ISBN: 978-0-8129-9354-7

Page Count: 176

Publisher: Spiegel & Grau

Review Posted Online: May 6, 2015

Kirkus Reviews Issue: July 1, 2015

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A PEOPLE'S HISTORY OF THE UNITED STATES

For Howard Zinn, long-time civil rights and anti-war activist, history and ideology have a lot in common. Since he thinks that everything is in someone's interest, the historian—Zinn posits—has to figure out whose interests he or she is defining/defending/reconstructing (hence one of his previous books, The Politics of History). Zinn has no doubts about where he stands in this "people's history": "it is a history disrespectful of governments and respectful of people's movements of resistance." So what we get here, instead of the usual survey of wars, presidents, and institutions, is a survey of the usual rebellions, strikes, and protest movements. Zinn starts out by depicting the arrival of Columbus in North America from the standpoint of the Indians (which amounts to their standpoint as constructed from the observations of the Europeans); and, after easily establishing the cultural disharmony that ensued, he goes on to the importation of slaves into the colonies. Add the laborers and indentured servants that followed, plus women and later immigrants, and you have Zinn's amorphous constituency. To hear Zinn tell it, all anyone did in America at any time was to oppress or be oppressed; and so he obscures as much as his hated mainstream historical foes do—only in Zinn's case there is that absurd presumption that virtually everything that came to pass was the work of ruling-class planning: this amounts to one great indictment for conspiracy. Despite surface similarities, this is not a social history, since we get no sense of the fabric of life. Instead of negating the one-sided histories he detests, Zinn has merely reversed the image; the distortion remains.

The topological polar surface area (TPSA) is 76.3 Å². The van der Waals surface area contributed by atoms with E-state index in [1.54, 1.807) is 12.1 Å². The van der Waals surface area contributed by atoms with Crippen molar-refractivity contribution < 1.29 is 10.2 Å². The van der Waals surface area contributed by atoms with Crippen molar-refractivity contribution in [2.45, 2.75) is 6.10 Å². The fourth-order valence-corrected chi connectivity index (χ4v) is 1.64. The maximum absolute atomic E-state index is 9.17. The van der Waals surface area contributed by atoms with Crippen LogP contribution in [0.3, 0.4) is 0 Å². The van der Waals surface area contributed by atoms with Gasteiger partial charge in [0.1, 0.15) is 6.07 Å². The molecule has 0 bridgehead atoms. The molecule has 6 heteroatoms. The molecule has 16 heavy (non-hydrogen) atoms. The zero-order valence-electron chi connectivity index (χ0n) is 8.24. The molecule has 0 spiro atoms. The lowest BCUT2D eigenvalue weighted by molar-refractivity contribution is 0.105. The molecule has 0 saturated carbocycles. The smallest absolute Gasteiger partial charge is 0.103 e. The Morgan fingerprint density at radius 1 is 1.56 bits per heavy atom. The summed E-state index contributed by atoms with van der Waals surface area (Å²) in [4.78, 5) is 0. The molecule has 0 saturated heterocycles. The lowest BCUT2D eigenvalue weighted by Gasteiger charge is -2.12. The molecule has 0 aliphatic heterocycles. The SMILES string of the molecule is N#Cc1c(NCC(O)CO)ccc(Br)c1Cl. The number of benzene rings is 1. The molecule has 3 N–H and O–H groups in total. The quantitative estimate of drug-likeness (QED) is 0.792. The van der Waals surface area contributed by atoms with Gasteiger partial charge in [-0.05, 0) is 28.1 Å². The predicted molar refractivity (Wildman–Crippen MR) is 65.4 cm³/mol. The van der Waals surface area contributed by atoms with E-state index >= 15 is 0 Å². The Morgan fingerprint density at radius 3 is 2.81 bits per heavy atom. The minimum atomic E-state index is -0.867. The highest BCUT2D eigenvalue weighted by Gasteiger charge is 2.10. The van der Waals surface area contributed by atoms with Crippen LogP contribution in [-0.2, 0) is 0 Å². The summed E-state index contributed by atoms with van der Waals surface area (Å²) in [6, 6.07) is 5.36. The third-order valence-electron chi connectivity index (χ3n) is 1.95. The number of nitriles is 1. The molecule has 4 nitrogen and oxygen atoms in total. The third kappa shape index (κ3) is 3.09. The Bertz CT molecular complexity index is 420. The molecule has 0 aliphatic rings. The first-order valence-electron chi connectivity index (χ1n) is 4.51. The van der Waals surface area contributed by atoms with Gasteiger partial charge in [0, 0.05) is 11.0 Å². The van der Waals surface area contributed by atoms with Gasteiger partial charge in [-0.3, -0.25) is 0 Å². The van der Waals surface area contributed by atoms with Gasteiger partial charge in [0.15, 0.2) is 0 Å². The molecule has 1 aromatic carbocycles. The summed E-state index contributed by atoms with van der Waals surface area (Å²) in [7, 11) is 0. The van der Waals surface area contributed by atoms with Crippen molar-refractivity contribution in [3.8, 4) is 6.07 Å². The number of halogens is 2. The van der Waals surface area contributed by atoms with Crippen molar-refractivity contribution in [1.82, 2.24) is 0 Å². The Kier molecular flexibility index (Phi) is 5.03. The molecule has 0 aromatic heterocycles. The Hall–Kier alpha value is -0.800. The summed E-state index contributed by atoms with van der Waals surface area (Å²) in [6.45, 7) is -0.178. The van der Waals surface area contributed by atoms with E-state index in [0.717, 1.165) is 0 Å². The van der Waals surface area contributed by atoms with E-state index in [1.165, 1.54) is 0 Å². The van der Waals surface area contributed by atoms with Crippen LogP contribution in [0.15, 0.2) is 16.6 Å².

Pub Date: Jan. 1, 1979

ISBN: 0061965588

Page Count: 772

Publisher: Harper & Row

Review Posted Online: May 26, 2012

Kirkus Reviews Issue: Jan. 1, 1979